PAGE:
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Institution-Building and infrastructure crucial to Haiti’s progress

NEW YORK – Calling for immediate actions to ease suffering and build hope in Haiti, the Organization of American States (OAS) Assistant Secretary General, Albert R. Ramdin, said today that long-term institution-building and investment in infrastructure and economic activity are indispensable to a viable future for Haiti.

He announced OAS plans to coordinate and mobilize resources and efforts from other inter-American institutions, to boost long-term institution-building and social and economic reconstruction in Haiti.

Ambassador Ramdin told a United Nations Security Council “open debate” on Haiti that a strong, independent judiciary is needed, as is a legal framework to “protect human rights and make all equal in the eyes of the law.” This would provide a framework for critically needed economic investment, he argued, calling on Haiti’s President-Elect Réne Préval—who participated in the forum—to continue reaching out to multiple political and social sectors, and to build an open, inclusive government as a necessary basis for Haiti’s social and economic recovery and overall stability. Ramdin stressed that an expanded and professionalized police force is key to public security and to economic growth that benefits citizens.

Argentina’s Foreign Minister Jorge Taiana chaired the forum, which brought together at UN headquarters in New York a wide cross-section of participants, including foreign ministers, ambassadors and Juan Gabriel Valdés, the UN Secretary-General’s Special Representative in Haiti.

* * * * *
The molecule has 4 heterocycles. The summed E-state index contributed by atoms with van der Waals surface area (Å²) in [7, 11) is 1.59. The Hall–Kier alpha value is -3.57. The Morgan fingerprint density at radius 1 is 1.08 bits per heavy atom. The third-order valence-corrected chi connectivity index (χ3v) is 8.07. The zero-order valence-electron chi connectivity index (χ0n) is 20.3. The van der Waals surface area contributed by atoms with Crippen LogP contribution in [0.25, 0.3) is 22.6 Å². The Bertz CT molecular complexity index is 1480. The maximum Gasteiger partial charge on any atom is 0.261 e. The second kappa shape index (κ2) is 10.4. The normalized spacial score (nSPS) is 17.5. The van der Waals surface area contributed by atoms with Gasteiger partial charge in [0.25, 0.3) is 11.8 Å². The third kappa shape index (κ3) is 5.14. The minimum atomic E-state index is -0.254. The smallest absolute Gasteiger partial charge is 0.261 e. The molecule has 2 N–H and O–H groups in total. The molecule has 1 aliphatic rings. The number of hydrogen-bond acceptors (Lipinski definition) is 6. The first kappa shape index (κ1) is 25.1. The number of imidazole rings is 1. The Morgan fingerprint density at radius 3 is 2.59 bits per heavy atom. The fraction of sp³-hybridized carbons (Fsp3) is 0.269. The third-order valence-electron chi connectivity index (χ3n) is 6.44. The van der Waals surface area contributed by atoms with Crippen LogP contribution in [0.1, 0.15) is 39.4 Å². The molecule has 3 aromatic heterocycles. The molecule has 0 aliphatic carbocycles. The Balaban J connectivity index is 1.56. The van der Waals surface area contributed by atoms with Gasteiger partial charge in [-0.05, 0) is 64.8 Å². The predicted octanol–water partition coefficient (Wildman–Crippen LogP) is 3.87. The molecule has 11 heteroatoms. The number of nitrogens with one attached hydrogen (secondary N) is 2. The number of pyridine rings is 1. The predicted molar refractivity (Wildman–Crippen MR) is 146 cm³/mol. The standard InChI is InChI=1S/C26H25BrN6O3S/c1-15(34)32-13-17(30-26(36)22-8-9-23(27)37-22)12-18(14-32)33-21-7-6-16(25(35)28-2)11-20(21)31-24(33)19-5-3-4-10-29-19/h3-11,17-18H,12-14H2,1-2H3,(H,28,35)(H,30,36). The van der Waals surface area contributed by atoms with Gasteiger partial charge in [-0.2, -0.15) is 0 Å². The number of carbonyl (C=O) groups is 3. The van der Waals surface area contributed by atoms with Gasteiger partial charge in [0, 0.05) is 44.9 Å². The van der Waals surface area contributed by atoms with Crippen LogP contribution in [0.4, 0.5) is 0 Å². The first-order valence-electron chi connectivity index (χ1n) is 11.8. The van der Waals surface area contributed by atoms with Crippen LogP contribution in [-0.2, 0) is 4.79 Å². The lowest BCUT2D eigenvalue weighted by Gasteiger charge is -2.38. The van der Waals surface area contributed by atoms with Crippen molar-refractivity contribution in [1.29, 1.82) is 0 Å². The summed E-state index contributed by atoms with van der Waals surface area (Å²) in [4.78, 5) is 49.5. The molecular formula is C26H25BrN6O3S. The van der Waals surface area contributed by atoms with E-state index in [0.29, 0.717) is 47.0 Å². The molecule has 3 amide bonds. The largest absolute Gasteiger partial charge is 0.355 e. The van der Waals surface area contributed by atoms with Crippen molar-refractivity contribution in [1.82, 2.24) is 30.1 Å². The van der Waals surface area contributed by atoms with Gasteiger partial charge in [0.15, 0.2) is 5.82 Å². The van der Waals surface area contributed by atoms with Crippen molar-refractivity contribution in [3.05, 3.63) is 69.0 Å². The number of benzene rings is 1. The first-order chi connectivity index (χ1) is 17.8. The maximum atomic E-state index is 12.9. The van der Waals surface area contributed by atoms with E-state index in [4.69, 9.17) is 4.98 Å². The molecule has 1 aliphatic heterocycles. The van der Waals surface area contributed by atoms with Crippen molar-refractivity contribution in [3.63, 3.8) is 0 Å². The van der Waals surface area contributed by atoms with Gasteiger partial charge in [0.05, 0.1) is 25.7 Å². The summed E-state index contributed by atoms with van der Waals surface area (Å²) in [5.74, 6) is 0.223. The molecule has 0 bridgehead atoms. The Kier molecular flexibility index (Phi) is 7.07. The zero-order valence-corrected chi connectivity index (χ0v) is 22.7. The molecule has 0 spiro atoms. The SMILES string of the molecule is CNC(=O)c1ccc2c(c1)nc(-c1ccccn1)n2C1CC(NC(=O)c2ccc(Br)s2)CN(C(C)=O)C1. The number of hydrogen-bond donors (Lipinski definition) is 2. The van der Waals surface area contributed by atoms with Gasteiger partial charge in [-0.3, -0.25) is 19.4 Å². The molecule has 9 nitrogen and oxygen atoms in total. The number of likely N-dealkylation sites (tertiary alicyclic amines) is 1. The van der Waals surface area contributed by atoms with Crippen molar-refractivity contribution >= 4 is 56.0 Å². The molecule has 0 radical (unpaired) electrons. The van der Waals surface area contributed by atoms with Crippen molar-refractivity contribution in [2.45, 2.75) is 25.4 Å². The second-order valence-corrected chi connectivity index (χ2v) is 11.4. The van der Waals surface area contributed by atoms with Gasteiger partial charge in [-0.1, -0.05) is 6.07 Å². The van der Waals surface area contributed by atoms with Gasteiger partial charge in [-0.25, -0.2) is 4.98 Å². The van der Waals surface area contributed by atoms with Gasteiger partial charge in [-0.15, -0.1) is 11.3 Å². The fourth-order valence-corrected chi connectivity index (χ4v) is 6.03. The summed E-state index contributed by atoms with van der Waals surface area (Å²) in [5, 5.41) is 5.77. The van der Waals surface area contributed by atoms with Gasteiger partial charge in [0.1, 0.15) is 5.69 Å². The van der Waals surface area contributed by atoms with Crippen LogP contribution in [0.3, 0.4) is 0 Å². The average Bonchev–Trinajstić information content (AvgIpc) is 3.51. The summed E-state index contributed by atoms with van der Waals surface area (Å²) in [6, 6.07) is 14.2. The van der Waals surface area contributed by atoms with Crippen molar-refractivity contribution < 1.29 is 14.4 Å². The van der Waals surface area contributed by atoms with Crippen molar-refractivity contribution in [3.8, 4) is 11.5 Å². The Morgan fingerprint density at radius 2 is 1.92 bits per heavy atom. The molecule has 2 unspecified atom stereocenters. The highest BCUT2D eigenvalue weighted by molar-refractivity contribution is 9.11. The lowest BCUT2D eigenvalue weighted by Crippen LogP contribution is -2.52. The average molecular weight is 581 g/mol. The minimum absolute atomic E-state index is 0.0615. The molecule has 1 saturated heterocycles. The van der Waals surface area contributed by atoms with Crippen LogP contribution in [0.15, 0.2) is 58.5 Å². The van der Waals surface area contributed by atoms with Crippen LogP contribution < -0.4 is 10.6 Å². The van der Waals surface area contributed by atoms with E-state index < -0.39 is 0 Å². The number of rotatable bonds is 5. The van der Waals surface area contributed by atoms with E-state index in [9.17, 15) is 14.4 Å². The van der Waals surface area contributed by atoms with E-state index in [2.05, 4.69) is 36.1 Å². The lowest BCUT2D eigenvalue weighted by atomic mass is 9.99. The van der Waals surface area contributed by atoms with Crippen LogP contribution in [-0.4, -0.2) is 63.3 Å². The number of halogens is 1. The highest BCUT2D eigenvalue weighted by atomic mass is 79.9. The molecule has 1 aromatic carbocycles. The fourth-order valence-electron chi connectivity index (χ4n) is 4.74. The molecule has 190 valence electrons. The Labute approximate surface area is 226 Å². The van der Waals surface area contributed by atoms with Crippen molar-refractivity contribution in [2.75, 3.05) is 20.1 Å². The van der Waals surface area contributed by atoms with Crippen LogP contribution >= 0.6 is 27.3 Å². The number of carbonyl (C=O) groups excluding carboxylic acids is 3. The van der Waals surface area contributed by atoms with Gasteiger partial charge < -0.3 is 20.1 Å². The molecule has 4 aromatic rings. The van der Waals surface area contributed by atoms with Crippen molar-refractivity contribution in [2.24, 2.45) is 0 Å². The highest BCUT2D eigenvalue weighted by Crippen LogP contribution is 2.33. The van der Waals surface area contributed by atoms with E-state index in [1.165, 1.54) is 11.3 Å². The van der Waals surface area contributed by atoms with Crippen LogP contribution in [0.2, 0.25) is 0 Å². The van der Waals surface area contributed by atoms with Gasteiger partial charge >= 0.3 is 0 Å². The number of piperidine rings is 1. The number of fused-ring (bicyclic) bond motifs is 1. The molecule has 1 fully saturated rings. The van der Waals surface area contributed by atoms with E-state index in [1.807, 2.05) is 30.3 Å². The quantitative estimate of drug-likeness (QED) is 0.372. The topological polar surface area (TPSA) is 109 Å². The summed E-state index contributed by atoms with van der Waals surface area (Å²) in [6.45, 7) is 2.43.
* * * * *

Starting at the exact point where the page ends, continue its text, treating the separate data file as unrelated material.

Ramdin hailed Préval’s victory at the polls, and called Haiti’s presidential and legislative elections of last month “a decisive victory of the Haitian people” that marks a return to Constitution rule and an opportunity for “a fresh start for a long-anticipated and necessarily long-term process of democratic consolidation, social and economic progress, and advances in security and stability.” Ramdin said the upcoming legislative elections, scheduled for April 21, will pave the way for Haiti’s return to more balanced powers and a truly representative democracy.

“We would urge the new government and the political forces which will shape the new parliament to seek ways in which to collaborate meaningfully, for the good of the Haitian people,” declared Ramdin, urging Préval to ensure that the scheduled June 18 municipal and local elections stay on course.

“We are encouraged by Mr. Préval’s emphasis on attending to the population’s basic needs in terms of health, education, jobs and clean water, among others,” said Ramdin, who argued, “It will be up to the international community to also step up to the plate to assist the new Haitian government in quickly attending to some of the most urgent humanitarian and socioeconomic needs of Haiti’s poor, a large segment of the population of Haiti which has traditionally been overlooked and dispossessed.”

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